Before starting a career in oilfield operations and ultimately consulting, I was fortunate to coach ten high school football and baseball teams to state championships. As I look back at what made us successful as sports teams and then start to look at the very successful business teams I have been fortunate to serve on, I notice a trend. They both have the same five critical factors necessary to be successful.
- Great teams set high goals. We never set a goal to win X number of games, we always set a goal to win the championship. In business, we never set a goal to be average, rather we set goals that would create a competitive advantage for our team and company.
- Great Teams hold themselves accountable. As we have stated before, accountability does not mean punishment. We must focus on three things for which we must hold all team members accountable:
- expected behaviors related to how team members respond to one another
- continuous process improvement to reach higher and higher objectives
- tasks done on time and done right.
Great teams believe in their mission/goals. A Gallup Poll released June 11, 2013 indicated that only 30% of workers are engaged at the workplace and that the vast majority do just enough to get by. Great teams get their teammates to understand how their efforts impact the team and company and ultimately get them to buy-in. They know that to motivate the employee to a top level of performance they must align sub-team goals with the goals of the overall team.
Let’s look at these 5 critical behaviors through the lens of one of the more underrated American sports team. The San Antonio Spurs have quietly built a dynasty of sorts. No, they may not be the Celtics of the of the ‘60s that won 8 in a row and it’s not the Bulls of the Michael Jordan era, but they are great in their own right. No, they didn’t win the World Championship this year, but they did take a far superior team (on paper) to 7 games and they have 4 championships since 1999.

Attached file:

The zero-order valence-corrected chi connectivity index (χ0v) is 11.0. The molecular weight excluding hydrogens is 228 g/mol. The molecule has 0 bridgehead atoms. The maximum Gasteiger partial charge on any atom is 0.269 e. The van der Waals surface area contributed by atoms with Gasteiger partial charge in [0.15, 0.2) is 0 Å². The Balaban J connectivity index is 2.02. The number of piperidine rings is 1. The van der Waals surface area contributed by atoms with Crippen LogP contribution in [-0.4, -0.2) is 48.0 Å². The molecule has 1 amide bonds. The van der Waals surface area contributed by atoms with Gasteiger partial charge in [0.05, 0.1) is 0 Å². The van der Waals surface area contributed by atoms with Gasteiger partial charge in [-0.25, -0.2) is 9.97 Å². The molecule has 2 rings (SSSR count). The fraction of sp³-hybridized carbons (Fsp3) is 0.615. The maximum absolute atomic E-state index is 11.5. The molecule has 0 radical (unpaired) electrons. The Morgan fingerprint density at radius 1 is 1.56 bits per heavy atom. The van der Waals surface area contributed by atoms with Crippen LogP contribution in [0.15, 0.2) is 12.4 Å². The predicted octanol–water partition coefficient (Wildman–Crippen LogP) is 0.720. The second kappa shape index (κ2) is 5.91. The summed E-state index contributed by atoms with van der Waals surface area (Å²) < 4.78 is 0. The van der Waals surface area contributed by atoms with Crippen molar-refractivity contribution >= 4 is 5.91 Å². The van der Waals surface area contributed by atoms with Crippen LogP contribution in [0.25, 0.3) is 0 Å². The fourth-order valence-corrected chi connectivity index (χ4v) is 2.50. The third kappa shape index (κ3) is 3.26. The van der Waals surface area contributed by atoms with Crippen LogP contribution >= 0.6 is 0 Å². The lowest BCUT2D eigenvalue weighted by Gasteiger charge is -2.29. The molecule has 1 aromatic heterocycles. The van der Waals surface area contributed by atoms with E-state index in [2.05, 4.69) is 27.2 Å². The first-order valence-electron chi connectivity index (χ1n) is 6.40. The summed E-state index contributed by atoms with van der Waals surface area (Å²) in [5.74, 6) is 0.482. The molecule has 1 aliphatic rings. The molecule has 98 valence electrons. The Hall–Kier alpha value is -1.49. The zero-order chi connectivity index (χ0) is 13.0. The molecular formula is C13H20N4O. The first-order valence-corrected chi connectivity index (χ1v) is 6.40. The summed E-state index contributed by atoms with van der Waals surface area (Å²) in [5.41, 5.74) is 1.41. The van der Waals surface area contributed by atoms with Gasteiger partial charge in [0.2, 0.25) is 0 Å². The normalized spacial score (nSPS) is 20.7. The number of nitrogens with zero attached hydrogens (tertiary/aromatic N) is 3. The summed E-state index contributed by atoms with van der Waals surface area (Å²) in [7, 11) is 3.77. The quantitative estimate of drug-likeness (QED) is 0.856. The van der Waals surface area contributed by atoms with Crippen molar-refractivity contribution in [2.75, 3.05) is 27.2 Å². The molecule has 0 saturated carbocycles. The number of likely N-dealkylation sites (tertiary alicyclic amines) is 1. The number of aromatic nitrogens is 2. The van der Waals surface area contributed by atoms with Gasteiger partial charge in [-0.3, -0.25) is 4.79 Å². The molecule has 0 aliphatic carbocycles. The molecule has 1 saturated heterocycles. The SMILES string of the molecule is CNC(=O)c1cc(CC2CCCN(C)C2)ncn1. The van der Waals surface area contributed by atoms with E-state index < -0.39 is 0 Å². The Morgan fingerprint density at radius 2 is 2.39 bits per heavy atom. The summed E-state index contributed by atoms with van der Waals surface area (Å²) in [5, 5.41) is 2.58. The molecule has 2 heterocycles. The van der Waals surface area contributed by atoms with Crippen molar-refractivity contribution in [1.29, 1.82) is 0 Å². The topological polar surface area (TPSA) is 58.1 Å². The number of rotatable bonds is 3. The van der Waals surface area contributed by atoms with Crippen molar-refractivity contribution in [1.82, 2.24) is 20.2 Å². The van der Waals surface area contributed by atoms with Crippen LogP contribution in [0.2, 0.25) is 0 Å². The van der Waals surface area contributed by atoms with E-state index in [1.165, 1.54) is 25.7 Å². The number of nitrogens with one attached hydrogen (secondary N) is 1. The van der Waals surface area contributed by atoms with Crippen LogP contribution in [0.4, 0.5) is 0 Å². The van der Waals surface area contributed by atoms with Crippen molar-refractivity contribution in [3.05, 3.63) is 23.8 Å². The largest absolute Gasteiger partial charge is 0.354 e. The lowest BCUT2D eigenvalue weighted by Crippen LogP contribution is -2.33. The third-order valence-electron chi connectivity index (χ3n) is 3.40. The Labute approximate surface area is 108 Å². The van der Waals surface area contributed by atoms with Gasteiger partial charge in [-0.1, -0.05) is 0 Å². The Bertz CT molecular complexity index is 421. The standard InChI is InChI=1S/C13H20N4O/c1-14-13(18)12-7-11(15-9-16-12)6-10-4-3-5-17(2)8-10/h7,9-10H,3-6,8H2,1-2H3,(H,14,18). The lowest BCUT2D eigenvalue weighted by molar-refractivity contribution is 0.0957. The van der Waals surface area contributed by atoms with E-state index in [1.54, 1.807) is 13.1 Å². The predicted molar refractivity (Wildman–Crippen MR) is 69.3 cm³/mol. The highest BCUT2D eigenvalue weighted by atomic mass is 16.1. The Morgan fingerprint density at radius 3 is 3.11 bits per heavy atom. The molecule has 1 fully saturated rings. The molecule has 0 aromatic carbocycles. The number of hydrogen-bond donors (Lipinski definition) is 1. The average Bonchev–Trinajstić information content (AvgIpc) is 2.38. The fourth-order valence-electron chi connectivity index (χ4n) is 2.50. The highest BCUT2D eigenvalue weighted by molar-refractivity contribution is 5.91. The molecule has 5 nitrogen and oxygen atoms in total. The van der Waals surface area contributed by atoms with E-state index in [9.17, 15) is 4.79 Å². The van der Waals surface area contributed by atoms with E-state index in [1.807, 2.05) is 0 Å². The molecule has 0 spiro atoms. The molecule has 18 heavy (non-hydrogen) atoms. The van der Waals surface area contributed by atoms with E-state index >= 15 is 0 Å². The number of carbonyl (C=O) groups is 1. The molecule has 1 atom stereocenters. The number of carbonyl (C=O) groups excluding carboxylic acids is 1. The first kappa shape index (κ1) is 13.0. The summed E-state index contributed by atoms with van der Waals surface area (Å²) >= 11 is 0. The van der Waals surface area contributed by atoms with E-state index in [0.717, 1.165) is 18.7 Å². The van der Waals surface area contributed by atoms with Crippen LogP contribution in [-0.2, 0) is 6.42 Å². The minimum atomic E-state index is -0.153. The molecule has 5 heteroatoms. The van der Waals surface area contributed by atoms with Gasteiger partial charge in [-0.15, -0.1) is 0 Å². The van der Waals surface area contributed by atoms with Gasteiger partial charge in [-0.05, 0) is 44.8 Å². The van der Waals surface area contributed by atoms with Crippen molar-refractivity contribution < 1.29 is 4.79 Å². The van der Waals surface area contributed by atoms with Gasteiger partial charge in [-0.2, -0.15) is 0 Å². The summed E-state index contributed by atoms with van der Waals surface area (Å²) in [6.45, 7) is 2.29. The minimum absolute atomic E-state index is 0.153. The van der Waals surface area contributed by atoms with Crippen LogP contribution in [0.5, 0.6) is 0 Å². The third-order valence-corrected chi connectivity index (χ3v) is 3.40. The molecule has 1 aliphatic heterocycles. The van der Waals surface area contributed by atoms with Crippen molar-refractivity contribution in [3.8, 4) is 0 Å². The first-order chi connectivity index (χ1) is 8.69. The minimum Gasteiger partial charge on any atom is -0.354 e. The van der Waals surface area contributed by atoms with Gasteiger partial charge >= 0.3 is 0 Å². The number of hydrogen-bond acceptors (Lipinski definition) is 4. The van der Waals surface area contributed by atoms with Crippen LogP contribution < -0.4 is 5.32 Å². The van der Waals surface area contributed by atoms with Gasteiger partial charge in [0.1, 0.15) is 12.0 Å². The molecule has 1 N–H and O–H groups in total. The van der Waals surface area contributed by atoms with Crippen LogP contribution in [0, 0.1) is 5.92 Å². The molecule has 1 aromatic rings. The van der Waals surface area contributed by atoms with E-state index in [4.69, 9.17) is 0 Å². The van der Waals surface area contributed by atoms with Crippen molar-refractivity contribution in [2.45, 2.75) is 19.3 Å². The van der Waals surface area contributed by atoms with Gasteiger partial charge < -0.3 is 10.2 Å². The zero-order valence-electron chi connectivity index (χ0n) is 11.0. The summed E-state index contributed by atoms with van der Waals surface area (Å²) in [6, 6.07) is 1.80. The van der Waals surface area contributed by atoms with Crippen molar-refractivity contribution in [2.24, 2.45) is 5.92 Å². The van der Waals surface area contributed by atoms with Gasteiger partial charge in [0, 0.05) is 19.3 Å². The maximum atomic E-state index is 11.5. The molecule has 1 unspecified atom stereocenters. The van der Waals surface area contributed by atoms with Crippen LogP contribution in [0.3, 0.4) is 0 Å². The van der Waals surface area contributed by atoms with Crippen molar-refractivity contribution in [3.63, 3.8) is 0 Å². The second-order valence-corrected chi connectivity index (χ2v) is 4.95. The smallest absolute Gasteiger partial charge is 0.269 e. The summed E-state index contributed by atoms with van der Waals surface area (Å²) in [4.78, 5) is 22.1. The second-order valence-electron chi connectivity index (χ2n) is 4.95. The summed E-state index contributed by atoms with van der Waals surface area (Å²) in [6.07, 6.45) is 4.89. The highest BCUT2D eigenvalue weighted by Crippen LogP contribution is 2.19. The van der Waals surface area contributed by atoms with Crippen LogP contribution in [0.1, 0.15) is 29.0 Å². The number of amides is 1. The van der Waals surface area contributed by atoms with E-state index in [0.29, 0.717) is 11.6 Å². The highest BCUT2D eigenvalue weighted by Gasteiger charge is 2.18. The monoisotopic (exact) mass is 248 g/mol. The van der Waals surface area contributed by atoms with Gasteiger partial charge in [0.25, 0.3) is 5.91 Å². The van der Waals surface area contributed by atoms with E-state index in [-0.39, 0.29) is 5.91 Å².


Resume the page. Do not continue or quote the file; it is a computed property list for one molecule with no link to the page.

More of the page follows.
This is what is amazing about the run the Spurs have been on over that time, they are ALWAYS overmatched on paper. If you simply compared the talent of the players, the Spurs are almost always on the short end of that stick. Sure they have Tim Duncan, Tony Parker, Manu Ginobili, and had David Robinson. These are all names that the casual fan has heard at some point, but they may not have heard of them if they hadn’t played for the Spurs. Ginobili and Parker look more like law partners than world class athletes and the two big men quite honestly are closer to Will Purdue than they are Wilt Chamberlain. So how do they win? How have they continued to be so successful?
Look back at our list of 5 critical factors and imagine what it must be like to be on that team and playing for a leader like Greg Popovich. Do you think each team starts with the goal of winning a World Championship? Do you think the coaches hold the players accountable to their actions and performance, as well as the players to other players? Do you think they deal with tough issues that arise over a grueling 82 game schedule? Do you think the front office, medical staff, coaches, players, etc. all have the same mission and vision for the organization? Do you think that the entire organization has bought into this vision? If you answered “yes” to all of these questions then you see what an incredibly functional team must look like. The other side of that coin must look like the Dallas Cowboys, but it pains me far too much to discuss that disfunction in this blog.